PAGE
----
Five Thai nationals including a parliamentarian who were arrested for trespassing last month in Banteay Meanchey province have been freed on suspended sentences, bringing a high-profile case that has strained diplomatic ties one step closer to a conclusion.
Panich Vikitsreth, a lawmaker from Thailand’s ruling Democrat Party, was released on Friday along with fellow defendants Saemdin Lertbutr, Tainae Mungmajon, Naruemol Chitwaratana and Kitchaponthorn Chusanasevi.
They were part of a group of people arrested in Banteay Meanchey’s O’Chrou district while investigating the contentious border demarcation process between Thailand and Cambodia.
Municipal Court judge Suos Sam Ath sentenced the five to nine months in prison, suspending eight months of the sentence after the group spent several weeks in pre-trial detention.
They were also fined 1 million riel (US$247).
“I had no intention at all to cross into Cambodian territory,” Panich told the court.
“I received a request from Thai people to visit Thai land. I didn’t expect to see the Cambodian People’s Party logo there [in the border village].”
All seven Thais arrested last month were charged with illegal entry and unlawfully entering a military base.
In addition, two other members of the group – Yellow Shirt activist Veera Somkwamkid and his secretary, Ratree Pipattanapaiboon – have also been charged with espionage, facing a maximum of 10 years in prison. They are set to stand trial on February 1.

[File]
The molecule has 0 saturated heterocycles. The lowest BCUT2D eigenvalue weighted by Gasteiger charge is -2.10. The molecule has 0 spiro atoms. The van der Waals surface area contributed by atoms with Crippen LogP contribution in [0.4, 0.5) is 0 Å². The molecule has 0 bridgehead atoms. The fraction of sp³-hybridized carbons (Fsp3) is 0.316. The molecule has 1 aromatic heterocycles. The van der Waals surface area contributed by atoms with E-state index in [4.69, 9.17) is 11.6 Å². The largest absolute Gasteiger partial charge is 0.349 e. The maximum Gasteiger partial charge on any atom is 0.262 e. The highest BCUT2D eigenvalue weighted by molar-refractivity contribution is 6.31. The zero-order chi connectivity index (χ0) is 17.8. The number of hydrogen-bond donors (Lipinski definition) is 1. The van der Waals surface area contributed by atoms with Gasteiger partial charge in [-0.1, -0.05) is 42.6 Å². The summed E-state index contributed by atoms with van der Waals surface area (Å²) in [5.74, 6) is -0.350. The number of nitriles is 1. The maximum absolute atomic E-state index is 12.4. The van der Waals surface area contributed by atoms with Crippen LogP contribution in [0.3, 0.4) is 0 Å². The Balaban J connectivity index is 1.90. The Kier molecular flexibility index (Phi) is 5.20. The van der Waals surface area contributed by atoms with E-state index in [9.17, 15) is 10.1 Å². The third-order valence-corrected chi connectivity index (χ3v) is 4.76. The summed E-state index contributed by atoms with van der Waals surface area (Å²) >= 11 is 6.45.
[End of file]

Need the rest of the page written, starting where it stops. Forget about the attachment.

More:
Veera and the Yellow Shirts have held repeated rallies along the Thai-Cambodian border in recent years to protest against alleged Cambodian encroachment.
Thai government spokesman Panitan Wattanayagorn called Friday’s verdict “a matter of immigration law” and not “a verdict to settle the boundary”, The Nation newspaper reported.
Meanwhile, in a sign of the “one step forward, two steps back” pattern of recent Thai-Cambodian relations, officials across the border expressed outrage this past weekend over a newly-placed sign near Preah Vihear temple that accuses Thai soldiers of invading Cambodian territory following the temple’s inscription as a UNESCO World Heritage site in 2008.
“We cannot accept this. I have told them to take it down. If they don’t take it down, I may have a sign with a similar message erected,” Thai Lieutenant General Thawatchai Samutsakhon said, according to the Bangkok Post.
Foreign Ministry spokesman Koy Kuong said, however, that foreign countries cannot order “anything within Cambodian territory ... that contradicts the will of the government”.
Thai Prime minister Abhisit Vejajjiva said he had directed Thai military commanders to ask that Cambodia remove the sign, Thai state media reported.
“Here! is the place where Thai troops invaded Cambodian territory on July 15, 2008, and withdrew at 10:30am on December 1, 2010,” the sign in question reads. ADDITIONAL REPORTING BY AFP